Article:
Oscar Joseph de Plácido e Silva, known as De Plácido e Silva (Marechal Deodoro, Brazil, June 18, 1892 – Curitiba, Brazil, January 16, 1963) was a Brazilian jurist, writer, editor, translator, publisher, teacher, and businessman. In 1939, he founded and directed a publishing house, Editora Guaíra, headquartered in Curitiba, Brazil. In 1940, he created the publishing house’s Estante Americana collection which was the first to feature Hispanic American novels by neighboring countries. The famous Brazilian novelist and translator, Jorge Amado, was asked for title suggestions and acted as a sort of unofficial director of the collection. Due to its powerful social critique, Amado recommended the inclusion of “Huasipungo,” a 1934 novel by Ecuadorian author Jorge Icaza. De Plácido e Silva translated and edited “Huasipungo” into Portuguese and wrote the preface for the book, which was dated June 1941. It was the book’s first-ever Portuguese translation; since then, two additional Portuguese translations have been made. It is worth noting that the collection’s most successful works were “Doña Bárbara,” by Venezuelan author Rómulo Gallegos (translated by Jorge Amado in 1940) and “Huasipungo” by Ecuadorian author Jorge Icaza (translated by De Plácido e Silva in 1941). A school in Pinhais, Brazil, “Colégio Estadual Oscar Joseph D’Plácido e Silva,” established in the year 2000, was named in his honor.

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Jorge Luis Pérez Armijos

Jorge Luis Pérez Armijos (Guayaquil, 1987) is an Ecuadorian, poet, essayist, editor, and translator. He has authored 4 poetry books, including “Rimas sin sarcasmos” (2012), “Primavera en invierno” (2014), “Lira bien temperada” (2016), and “Clases de catalán” (2018). His best known work is perhaps “Aquel que pudo ver lo Profundo” (2019), a poetic translation of the Epic of Gilgamesh. In 2020 he published, “La risa: Ensayo sobre el significado de lo cómico,” a French-to-Spanish annotated translation of “Le Rire. Essai sur la signification du comique” [Laughter: An Essay on the Meaning of the Comic], a collection of 3 essays by French philosopher Henri Bergson first published in 1900 in the French literary magazine Revue de Paris. He has also published a translation of Shakespeare’s Sonnets, entitled “Variaciones Shakespeare” (2017), and Shakespeare’s narrative poem, “Venus y Adonis” (2021).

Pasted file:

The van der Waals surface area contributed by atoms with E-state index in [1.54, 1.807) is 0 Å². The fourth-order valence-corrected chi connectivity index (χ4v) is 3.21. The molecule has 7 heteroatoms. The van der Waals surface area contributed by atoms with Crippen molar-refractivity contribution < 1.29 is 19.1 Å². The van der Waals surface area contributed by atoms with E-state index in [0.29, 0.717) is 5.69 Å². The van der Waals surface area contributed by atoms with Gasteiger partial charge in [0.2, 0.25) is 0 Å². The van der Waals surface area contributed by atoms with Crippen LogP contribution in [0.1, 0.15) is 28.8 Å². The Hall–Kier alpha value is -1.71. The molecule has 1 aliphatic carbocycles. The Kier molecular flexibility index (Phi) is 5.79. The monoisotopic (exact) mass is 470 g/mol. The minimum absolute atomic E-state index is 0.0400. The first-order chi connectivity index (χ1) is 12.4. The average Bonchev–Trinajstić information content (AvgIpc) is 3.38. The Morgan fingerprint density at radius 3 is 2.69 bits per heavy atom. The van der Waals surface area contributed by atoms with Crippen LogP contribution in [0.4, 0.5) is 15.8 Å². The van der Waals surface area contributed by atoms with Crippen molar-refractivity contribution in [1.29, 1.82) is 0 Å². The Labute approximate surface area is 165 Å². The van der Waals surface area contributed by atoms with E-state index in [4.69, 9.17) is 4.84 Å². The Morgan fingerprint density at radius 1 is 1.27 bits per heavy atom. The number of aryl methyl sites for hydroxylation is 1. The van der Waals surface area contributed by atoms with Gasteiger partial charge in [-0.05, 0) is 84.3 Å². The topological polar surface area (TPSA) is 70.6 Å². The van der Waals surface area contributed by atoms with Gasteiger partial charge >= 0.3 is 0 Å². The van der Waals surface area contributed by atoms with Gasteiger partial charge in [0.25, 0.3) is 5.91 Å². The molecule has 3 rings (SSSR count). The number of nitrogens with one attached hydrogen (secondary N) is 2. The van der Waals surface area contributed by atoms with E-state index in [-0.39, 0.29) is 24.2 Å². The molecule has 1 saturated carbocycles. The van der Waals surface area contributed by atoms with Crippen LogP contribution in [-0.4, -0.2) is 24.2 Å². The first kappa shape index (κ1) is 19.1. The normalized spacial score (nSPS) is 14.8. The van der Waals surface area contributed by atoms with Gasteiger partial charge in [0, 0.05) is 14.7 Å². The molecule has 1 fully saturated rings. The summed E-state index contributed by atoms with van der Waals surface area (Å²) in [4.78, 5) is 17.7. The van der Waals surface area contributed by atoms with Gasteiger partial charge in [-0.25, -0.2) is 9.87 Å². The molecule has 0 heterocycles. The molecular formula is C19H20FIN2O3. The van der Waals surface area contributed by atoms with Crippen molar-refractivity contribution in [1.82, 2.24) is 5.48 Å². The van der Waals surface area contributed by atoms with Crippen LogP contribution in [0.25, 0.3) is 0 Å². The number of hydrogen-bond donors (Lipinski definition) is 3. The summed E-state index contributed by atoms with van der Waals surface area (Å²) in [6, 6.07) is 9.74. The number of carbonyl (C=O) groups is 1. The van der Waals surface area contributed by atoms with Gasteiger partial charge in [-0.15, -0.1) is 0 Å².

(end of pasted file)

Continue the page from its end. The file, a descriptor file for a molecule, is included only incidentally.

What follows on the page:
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Jaroslav Kuchválek

Jaroslav Kuchválek (Kardašova Řečice, Czechoslovakia, April 7, 1910 – Prague, Czech Republic, April 13, 1973) was a Spanish and Portuguese to Czech translator, Hispanist, professor, and diplomat. In 1947, he and Miroslav Paťava co-translated Ecuador’s most famous novel “Huasipungo” by Jorge Icaza into Czech as “Indiánská pole” (literally, Indian Fields). He graduated in French Philology in 1934 and earned a PhD in Spanish Philology in 1952, both from Charles University in the Czech Republic. In 1946 he became a member of the communist party. He translated the works of a number of left-wing Spanish and Latin American writers such as Jorge Amado, Pablo Neruda and Alfredo Varela into Czech. From 1946 to 1951, he worked as a Spanish lecturer and later as an assistant professor at the Faculty of Arts, Charles University. He taught Spanish courses, led seminars, and hosted Latin American writers. From 1954 to 1971, he dedicated himself to diplomatic work in his country, Brazil, the United States and Mexico.

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Fernando Itúrburu

Fernando Itúrburu Rivadeneira (Guayaquil, 1960) is a writer, poet, essayist, literary critic, translator, and renowned scholar of Latin American literature. He is a Spanish professor in the Languages department at SUNY Plattsburgh where he has taught Latin American colonial and 20th century literatures, Cultural Studies, Women’s Studies, and Creative Writing. Often in collaboration with American professor Alexis Levitin, also of SUNY Plattsburgh, he has translated various Ecuadorian poets from Spanish to English. In 2009, they published “Tapestry of the Sun,” a bilingual anthology of Ecuadorian poets, which includes first-time translations of various Ecuadorian poets, largely from Guayaquil. Their translations of Ecuadorian poetry have also appeared in several literary journals. He was a member of the Guayaquil literary group Sicoseo. He has been a member of the House of Ecuadorian Culture since 1984.